My family has been in the construction business ever since my grandfather immigrated from Italy in the early 1920’s. Having five sons, my grandfather always had an in-house work crew and back-log of work. Not only was he a skilled carpenter, but he was extremely frugal  and always looked for ways to save time and money. Unfortunately, his focus on saving  time and money  failed to include working safely. Eventually this ended up costing him dearly. You see, when my grandfather was in his mid-twenties, he lost his little finger on his left hand using a circular saw with a broken guard. To compound this injury, about 10 years later, he lost his right arm to the elbow as a result of severe laceration, again the result of overlooking his own personal safety.

These accidents ended up costing him much more than he ever expected and made a big impact on me. Every time I visit a manufactured housing installation site, I see professional installers placing their health at risk, just like my grandfather.  I  hope that this post might prompt you to examine job site safety to reduce the risk of injury for everyone involved in manufactured housing installation. Stay with me as I touch on a few things for you to consider.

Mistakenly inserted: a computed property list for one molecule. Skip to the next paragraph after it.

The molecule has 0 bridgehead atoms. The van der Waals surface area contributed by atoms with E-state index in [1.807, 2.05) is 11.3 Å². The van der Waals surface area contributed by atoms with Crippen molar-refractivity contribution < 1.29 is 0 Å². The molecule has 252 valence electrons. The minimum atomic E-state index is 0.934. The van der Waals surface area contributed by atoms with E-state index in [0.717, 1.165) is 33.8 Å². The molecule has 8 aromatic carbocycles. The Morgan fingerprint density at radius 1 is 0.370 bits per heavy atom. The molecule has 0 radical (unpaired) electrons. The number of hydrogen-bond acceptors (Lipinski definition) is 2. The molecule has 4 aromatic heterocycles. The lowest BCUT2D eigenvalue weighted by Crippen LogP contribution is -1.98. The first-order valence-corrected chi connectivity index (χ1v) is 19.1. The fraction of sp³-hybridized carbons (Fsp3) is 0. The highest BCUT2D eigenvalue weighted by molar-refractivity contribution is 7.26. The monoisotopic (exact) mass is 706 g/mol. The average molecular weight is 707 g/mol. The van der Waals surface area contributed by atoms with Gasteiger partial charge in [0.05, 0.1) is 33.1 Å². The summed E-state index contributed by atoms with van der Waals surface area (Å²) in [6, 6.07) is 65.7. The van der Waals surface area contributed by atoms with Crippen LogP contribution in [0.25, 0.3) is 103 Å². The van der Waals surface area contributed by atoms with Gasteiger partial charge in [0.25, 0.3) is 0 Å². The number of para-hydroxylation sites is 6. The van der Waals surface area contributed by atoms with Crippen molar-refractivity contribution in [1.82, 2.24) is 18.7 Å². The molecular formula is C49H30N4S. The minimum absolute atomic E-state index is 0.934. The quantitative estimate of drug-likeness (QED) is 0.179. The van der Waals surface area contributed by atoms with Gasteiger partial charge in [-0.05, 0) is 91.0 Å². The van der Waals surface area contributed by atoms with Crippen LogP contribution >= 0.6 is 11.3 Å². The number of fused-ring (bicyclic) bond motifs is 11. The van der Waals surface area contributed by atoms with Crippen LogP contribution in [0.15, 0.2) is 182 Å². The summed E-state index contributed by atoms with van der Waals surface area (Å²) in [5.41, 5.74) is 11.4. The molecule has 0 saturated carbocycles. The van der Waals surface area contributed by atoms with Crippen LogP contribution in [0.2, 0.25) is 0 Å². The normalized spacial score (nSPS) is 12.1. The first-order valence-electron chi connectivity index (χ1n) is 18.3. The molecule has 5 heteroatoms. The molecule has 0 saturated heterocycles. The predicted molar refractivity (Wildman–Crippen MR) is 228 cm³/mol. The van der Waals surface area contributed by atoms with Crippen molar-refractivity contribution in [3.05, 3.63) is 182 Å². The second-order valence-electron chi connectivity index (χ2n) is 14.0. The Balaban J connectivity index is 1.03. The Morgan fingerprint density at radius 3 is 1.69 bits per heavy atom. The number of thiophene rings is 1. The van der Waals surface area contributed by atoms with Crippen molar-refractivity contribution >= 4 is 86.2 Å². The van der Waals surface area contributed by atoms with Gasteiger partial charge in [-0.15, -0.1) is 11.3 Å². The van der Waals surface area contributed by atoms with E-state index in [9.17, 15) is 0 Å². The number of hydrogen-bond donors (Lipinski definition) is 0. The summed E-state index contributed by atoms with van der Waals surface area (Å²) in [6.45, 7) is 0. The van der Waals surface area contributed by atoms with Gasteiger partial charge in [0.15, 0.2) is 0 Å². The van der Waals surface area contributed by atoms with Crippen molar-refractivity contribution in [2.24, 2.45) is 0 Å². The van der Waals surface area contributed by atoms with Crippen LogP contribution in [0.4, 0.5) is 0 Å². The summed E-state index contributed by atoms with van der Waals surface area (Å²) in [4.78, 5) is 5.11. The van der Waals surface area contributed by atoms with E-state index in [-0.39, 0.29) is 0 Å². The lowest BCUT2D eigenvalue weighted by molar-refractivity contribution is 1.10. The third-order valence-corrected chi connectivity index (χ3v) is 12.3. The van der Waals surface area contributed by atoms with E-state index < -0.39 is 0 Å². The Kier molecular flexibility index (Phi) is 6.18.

First Aid Kit-This is a must at every job site. Make certain that all trucks in your fleet have one, and that they are fully stocked at all times. You can’t predict when an accident might happen!  

Eye protection-Over 500,000 job related eye injuries requiring medical attention occur every year. Don’t allow anyone on the job site without proper eye protection. In fact, you should have a few extra pairs of safety glasses or googles in your truck (with your first aid kit) at all times. In general, prescription eyeglasses add some level of protection, add some side shields and you are in great shape! Watch out for workers wearing cheap sunglasses as a projectile can shatter the plastic lens and lead to more injury.

Also, sunglasses are never to be used to protect your eyes during welding, acetylene burning, or cutting work. Sunglass lens are NOT the same as welding or cutting lenses!

Back injuries-Over 1 Million on the job back injuries occur annually. Make sure you and your crew practice proper lifting techniques. Bundles of shingles, boxes of siding, concrete blocks, sheets of plywood or OSB are heavy. Take a few extra minutes to plan ahead to reduce the probability of back injury. Work smart – Not hard!

Fall Protection-OSHA requires personal fall protection for anyone working 6’ or more above the next lower level. ThatABC-of-fall-protection means a properly fitted harness every time you are working on a roof. Visit OSHA.GOV for more information on this.

Suspended Loads-NEVER allow anyone under a suspended load. Cables and straps can break, loads can shift, spreader bars can fail, and rim joists can split. Make sure if the home were to drop, it would be supported by cribbing, and not be on top of you or your crew!